The Book of Esther, read on the festival of Purim, recounts the escape of the Jews of Persia from annihilation during the reign of King Ahasuerus (probably Xerxes I, ruled 485-464 B.C.E.). Haman, the king's vizier, plotted to kill all the Jews in the kingdom and cast lots (purim) to determine the day of their destruction. His plan was stymied through the intervention of Esther, Ahasuerus's beautiful Jewish queen, who, guided by her uncle Mordecai, persuaded the king to save the Jews and execute the evil Haman in their place. Having triumphed over their enemies, the Jews of Persia engaged in "days of feasting and joy," and it is this spirit of merrymaking that characterizes the celebration of Purim to this day when the Scroll of Esther is read in the synagogue. Congregants may follow the text in their own scrolls, which may be lavishly decorated.
The elaborate engraved borders of this scroll are the work of the Jewish artist Salom Italia, born into a family of printers in Mantua. When the Austrians invaded Mantua in 1630, Jews were forced from the city, and Salom Italia probably went to the Venetian States before settling in Amsterdam in 1641. There he found a prospering community of Jews with the means as well as the inclination to commission and collect the works of a young printmaker.
This scroll was printed from one engraving plate consisting of four arches, which was repeated five times to produce a large arcade as a frame for the text; above, each arch is crowned by a broken pediment surmounted by lions. Below are Dutch cityscapes that reflect the influence of Italia's new home. Figures from the Purim story stand flanking the arches: King Ahasuerus facing Queen Esther, and Mordecai facing Haman. Below each figure is a scene from the story, each printed from a separate plate, forming a narrative cycle of nineteen images. The only exception to this composition is the first panel, which consists of naturalistically rendered peacocks and other birds, and an empty cartouche intended to frame the blessings recited before reading the scroll. On the lip of the vase of flowers on the right, Salom Italia signed his name in Hebrew. The squirrel to the right is an element from the insignia used in Mantua by his family.
Salom Italia's great innovation and contribution to the design of Esther scrolls was setting the text within portals derived from triumphal arches. The practice of conducting triumphal processions through arches dates back to ancient Rome, and the building of temporary arches to honor rulers as they entered a city continued in Europe until the nineteenth century. By the sixteenth century, the triumphal entries of monarchs were commemorated by the publication of their iconographic programs, complete with woodcuts or engravings of the temporary arches and decorations specially created for these events.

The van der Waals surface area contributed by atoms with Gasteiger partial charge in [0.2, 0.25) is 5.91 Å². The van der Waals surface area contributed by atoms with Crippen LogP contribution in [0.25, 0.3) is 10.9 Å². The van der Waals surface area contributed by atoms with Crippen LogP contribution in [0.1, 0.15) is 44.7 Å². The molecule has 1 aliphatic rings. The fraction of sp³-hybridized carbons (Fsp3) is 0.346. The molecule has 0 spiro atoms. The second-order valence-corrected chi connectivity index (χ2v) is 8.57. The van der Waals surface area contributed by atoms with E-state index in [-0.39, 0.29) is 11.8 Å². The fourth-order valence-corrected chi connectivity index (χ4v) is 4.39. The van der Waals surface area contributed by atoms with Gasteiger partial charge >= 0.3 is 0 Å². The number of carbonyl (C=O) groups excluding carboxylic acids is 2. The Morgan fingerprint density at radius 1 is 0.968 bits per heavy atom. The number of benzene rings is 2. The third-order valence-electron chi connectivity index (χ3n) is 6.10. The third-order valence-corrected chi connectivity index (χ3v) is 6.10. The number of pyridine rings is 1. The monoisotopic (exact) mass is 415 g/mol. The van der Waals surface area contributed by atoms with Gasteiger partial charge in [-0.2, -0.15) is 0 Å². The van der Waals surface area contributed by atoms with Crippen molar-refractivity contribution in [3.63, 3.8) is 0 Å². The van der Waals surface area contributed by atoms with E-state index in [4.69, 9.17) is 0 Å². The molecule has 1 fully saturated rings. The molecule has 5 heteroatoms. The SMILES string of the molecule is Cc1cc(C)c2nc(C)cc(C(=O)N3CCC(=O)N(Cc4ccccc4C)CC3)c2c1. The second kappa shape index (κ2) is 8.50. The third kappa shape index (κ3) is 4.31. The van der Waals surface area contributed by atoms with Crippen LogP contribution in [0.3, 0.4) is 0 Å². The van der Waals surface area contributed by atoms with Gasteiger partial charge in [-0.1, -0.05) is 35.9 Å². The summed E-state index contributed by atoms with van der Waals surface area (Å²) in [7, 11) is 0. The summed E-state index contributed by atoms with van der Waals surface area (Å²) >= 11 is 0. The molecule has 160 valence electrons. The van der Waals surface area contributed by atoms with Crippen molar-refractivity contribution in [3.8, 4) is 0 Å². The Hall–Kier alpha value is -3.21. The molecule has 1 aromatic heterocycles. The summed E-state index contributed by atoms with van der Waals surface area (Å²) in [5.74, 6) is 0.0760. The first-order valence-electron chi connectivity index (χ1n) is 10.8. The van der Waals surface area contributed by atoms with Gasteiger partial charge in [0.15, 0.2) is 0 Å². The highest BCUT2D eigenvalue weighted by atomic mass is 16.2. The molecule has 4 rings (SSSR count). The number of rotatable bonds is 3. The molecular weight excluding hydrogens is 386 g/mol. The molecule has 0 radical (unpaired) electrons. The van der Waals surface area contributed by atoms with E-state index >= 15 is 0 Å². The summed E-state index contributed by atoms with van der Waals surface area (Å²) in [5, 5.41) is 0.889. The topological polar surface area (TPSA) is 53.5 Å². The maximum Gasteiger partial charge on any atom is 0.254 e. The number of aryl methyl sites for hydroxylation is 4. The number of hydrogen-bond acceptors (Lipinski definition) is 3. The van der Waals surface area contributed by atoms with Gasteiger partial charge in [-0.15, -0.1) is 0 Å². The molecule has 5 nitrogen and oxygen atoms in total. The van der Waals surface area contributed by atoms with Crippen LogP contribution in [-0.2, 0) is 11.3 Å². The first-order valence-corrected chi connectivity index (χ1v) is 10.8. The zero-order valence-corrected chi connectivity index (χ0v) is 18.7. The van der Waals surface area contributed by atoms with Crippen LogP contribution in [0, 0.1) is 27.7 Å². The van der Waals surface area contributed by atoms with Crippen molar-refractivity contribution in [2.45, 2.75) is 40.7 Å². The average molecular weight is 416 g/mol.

In 1642, shortly after Italia's arrival in Amsterdam, the city mounted a magnificent triumphal entry for the stadtholder Frederik Hendrik and his in-laws, the English royal family. Italia may also have been influenced by designs for the 1638 entry of Marie de' Medici into Amsterdam (published in 1639)-for example, an arch surmounted by lions with columns similar to the ones on this scroll. Italia's figures flanking the arches stand beneath festoons of fruit suspended from masks, which appeared in the decorations for a triumphal entry into Lisbon in 1619 (published in Madrid, 1622). By using imagery from a variety of printed sources, Salom Italia achieved a perfect marriage of form and content, since the Book of Esther recounts the triumph of the Jews of Persia and includes an account of Mordecai's triumphal procession through the streets of Shushan, the capital. This episode was depicted by Rembrandt in an etching that was made in Amsterdam around 1641 and was probably known to Italia.
The original owners of this scroll would have understood the reference to triumphal entries in the decorative program. As they unrolled the scroll to follow the text, revealing one arch at a time, they would have been symbolically passing through each portal, thereby reenacting the triumph of Mordecai and of all Jews that is at the heart of the celebration of Purim.